Read an excerpt:
Up ahead at the corner, she saw lights and transport vehicles passing back and forth. They could get one and head back to the apartment. She was in no mood to return to the reception. Not after what she'd just seen and felt.
"What the hell could be the reason to set these fires?" Jon asked, picking up the pace as they neared the corner.
"The officers think the Guardians are doing this. They believe Varyn's story."
At the corner, they hurried to the transport stand and got into the first one of a long line of shiny, blue and black vehicles. Once the doors closed behind them, she pressed her palm against the clear ID plate. "Take us home."
"Affirmative, Sentry Nadira." After retrieving her data from the system, the transport pulled into the traffic lanes, heading towards the apartment building.
"When are you going to talk to Varyn again?" Jonathan asked, as he glanced behind him.
"As soon as I can. I wanted to give her a little time. But I don't think I can wait much longer," she replied. "Is something wrong?"
"Huh? No. I just felt like we were being watched." He settled down in the seat and slid his arm around her. "It's nothing."
She remembered having that same feeling when she'd come home from the Gathering.
As a Guardian she'd tracked people before. She'd used her abilities to sense their locations and read their thoughts. Was that happening now? Were she and Jon being tracked by the people who'd set the fire?
AUTHOR Bio and Links:
As a little girl when Deborah A Bailey was watching Star Trek and Twilight Zone, she was writing and drawing her own superheroine comics. When she grew up, she continued to write and followed her love of technology into a career as a computer programmer and developer. But writing was never far away from her heart, so over the years she wrote and published stories set on other worlds and in Earth's future. Ultimately she fulfilled a lifelong dream and completed her first novel in the Hathor Legacy universe, Hathor Legacy: Outcast.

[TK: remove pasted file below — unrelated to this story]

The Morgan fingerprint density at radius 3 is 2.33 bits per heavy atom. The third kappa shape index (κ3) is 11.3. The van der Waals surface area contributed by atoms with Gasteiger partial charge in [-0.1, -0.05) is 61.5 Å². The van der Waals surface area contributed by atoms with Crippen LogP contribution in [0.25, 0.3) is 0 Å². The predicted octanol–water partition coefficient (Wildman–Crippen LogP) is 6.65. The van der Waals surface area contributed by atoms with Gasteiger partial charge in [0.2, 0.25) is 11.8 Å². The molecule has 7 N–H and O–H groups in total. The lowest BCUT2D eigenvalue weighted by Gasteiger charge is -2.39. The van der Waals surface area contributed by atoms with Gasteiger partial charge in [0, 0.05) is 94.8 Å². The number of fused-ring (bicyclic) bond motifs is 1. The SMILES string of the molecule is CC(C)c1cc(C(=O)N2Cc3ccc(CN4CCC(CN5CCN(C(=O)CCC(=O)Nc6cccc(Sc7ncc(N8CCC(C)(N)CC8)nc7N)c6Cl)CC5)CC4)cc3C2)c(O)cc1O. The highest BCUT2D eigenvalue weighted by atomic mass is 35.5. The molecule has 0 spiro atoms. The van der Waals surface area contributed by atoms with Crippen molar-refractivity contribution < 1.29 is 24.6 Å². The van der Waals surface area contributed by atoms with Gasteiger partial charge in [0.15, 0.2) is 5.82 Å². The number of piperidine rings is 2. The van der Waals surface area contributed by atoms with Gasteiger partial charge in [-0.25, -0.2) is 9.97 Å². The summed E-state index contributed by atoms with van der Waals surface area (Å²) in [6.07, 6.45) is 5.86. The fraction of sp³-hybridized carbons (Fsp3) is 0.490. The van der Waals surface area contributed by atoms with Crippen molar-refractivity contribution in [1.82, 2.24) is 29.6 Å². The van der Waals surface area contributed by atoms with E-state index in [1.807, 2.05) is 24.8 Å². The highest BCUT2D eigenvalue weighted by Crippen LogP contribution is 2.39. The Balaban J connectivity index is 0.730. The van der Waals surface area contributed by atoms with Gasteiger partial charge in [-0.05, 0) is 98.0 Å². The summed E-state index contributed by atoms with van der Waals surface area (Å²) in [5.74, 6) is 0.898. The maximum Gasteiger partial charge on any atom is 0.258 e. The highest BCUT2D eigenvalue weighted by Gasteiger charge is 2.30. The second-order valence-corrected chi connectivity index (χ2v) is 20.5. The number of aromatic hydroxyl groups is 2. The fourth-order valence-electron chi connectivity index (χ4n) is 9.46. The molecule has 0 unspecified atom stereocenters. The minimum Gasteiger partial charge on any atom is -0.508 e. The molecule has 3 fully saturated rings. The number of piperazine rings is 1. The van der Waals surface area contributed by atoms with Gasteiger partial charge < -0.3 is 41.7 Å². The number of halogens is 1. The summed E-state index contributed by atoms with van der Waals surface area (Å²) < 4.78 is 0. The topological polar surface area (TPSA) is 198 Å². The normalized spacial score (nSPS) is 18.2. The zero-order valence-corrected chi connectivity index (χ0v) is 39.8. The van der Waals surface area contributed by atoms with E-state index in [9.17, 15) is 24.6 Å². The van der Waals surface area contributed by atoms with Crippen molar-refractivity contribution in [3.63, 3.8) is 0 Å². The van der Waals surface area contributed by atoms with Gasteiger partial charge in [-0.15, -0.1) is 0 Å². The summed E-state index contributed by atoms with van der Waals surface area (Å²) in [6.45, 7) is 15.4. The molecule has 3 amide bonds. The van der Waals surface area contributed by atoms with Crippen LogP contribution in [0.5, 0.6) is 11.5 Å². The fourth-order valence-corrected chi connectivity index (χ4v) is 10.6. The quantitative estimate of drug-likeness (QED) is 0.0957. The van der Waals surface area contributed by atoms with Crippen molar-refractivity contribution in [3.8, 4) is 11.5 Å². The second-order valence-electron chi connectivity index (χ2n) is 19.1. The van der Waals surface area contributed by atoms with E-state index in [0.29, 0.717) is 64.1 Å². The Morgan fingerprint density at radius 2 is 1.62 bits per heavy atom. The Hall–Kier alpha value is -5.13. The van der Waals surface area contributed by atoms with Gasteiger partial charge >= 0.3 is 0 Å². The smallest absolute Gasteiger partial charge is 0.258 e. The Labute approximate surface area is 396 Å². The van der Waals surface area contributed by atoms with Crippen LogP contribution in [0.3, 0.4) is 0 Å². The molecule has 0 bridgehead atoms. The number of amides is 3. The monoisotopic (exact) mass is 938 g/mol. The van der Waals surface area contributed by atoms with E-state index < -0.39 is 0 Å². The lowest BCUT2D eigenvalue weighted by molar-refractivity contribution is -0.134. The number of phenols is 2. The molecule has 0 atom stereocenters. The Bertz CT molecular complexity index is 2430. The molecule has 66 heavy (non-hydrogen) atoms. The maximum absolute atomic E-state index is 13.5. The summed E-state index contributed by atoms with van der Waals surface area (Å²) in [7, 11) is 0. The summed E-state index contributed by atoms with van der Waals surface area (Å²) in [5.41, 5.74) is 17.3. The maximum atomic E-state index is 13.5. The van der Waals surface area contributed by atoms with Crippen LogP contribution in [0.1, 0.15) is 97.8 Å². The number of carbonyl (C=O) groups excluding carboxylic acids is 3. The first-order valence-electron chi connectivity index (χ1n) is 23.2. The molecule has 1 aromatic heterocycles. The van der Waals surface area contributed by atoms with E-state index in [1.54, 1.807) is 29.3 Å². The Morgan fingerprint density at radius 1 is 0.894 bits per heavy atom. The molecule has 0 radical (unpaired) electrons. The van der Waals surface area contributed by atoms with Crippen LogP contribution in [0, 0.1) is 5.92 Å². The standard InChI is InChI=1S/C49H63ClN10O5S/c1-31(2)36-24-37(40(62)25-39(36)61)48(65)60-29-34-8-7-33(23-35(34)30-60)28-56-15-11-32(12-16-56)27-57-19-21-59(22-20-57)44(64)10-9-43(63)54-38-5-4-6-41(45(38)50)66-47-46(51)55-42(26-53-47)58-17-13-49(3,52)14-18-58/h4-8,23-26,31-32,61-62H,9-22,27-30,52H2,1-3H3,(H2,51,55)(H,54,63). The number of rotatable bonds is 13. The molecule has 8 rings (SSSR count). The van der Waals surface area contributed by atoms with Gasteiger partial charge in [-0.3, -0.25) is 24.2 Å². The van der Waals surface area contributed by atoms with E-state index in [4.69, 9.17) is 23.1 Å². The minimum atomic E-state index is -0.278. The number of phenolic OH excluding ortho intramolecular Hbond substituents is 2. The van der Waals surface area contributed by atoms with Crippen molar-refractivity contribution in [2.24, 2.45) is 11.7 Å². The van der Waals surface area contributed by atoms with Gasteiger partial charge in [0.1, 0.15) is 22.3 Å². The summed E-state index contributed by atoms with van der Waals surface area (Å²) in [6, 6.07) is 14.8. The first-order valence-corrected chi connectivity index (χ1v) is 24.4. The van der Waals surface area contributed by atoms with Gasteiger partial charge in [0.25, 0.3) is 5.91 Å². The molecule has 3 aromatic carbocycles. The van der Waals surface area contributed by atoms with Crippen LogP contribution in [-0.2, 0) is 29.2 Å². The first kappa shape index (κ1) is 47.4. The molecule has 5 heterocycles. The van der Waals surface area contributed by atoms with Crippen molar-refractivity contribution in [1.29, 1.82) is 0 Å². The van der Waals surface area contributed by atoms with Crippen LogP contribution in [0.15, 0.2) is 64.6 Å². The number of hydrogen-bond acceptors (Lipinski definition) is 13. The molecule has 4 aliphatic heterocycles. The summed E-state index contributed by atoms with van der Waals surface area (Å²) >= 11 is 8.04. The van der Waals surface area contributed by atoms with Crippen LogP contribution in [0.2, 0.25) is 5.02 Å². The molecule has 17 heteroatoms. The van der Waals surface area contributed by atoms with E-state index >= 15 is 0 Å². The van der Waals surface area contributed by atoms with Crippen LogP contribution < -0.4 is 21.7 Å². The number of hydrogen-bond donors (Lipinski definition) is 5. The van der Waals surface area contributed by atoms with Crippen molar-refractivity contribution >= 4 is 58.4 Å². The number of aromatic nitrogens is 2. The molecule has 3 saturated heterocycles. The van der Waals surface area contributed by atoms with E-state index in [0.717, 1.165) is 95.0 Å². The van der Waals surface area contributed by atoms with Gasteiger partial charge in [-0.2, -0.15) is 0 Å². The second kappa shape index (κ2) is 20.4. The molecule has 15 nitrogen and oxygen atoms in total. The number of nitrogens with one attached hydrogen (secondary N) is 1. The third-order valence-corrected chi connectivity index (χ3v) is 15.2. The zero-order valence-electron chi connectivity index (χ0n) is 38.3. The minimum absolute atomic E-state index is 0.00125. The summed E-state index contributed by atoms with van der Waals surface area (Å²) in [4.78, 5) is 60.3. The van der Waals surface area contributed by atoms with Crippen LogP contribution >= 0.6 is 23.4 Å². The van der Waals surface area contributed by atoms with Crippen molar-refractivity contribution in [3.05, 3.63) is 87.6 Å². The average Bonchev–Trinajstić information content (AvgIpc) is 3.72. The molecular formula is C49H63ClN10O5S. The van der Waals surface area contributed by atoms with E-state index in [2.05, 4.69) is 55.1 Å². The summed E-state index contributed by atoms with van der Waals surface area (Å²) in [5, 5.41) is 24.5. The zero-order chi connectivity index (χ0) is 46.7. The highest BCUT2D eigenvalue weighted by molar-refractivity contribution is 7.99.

Her short stories have won awards from the Philadelphia Writers’ Conference and her work has been published in US1 Magazine and the Sun. In 2013 she published a short story collection, Electric Dreams: Seven Futuristic Tales. In her "other" life, she's a freelance writer who's published three non-fiction books and countless articles that have appeared in print and online. Visit her blog for writing tips, interviews and updates. http://www.BrightStreetBooks.com
Deborah will be awarding a free print version of Hathor Legacy: Burn to three randomly drawn winners via rafflecopter during the tour (US ONLY), and a Grand Prize of a $45 Amazon GC to a randomly drawn winner via rafflecopter during the tour. A $35 Amazon GC will be awarded to a randomly drawn host.
a Rafflecopter giveaway